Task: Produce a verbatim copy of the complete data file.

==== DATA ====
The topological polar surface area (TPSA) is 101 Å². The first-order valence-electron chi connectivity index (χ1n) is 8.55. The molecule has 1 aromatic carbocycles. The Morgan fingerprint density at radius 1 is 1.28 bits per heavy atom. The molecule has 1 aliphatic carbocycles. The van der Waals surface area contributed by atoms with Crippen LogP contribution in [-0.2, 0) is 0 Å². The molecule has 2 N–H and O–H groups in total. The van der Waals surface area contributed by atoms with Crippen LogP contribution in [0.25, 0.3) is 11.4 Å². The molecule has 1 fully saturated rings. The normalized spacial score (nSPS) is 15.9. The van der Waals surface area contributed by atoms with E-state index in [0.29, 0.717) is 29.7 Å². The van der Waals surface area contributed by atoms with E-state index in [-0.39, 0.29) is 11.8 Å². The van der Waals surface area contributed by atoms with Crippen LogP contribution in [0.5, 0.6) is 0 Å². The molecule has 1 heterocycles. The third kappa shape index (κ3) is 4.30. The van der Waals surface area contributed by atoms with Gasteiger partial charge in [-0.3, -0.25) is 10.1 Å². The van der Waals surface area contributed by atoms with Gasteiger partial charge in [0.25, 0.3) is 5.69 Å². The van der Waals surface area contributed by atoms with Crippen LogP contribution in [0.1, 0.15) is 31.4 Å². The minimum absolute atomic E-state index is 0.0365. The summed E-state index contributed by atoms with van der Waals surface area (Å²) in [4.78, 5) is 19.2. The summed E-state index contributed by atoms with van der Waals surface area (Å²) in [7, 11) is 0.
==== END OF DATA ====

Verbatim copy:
The topological polar surface area (TPSA) is 101 Å². The first-order valence-electron chi connectivity index (χ1n) is 8.55. The molecule has 1 aromatic carbocycles. The Morgan fingerprint density at radius 1 is 1.28 bits per heavy atom. The molecule has 1 aliphatic carbocycles. The van der Waals surface area contributed by atoms with Crippen LogP contribution in [-0.2, 0) is 0 Å². The molecule has 2 N–H and O–H groups in total. The van der Waals surface area contributed by atoms with Crippen LogP contribution in [0.25, 0.3) is 11.4 Å². The molecule has 1 fully saturated rings. The normalized spacial score (nSPS) is 15.9. The van der Waals surface area contributed by atoms with E-state index in [0.29, 0.717) is 29.7 Å². The van der Waals surface area contributed by atoms with E-state index in [-0.39, 0.29) is 11.8 Å². The van der Waals surface area contributed by atoms with Crippen LogP contribution in [0.5, 0.6) is 0 Å². The molecule has 1 heterocycles. The third kappa shape index (κ3) is 4.30. The van der Waals surface area contributed by atoms with Gasteiger partial charge in [-0.3, -0.25) is 10.1 Å². The van der Waals surface area contributed by atoms with Gasteiger partial charge in [0.25, 0.3) is 5.69 Å². The van der Waals surface area contributed by atoms with Crippen LogP contribution in [0.1, 0.15) is 31.4 Å². The minimum absolute atomic E-state index is 0.0365. The summed E-state index contributed by atoms with van der Waals surface area (Å²) in [4.78, 5) is 19.2. The summed E-state index contributed by atoms with van der Waals surface area (Å²) in [7, 11) is 0.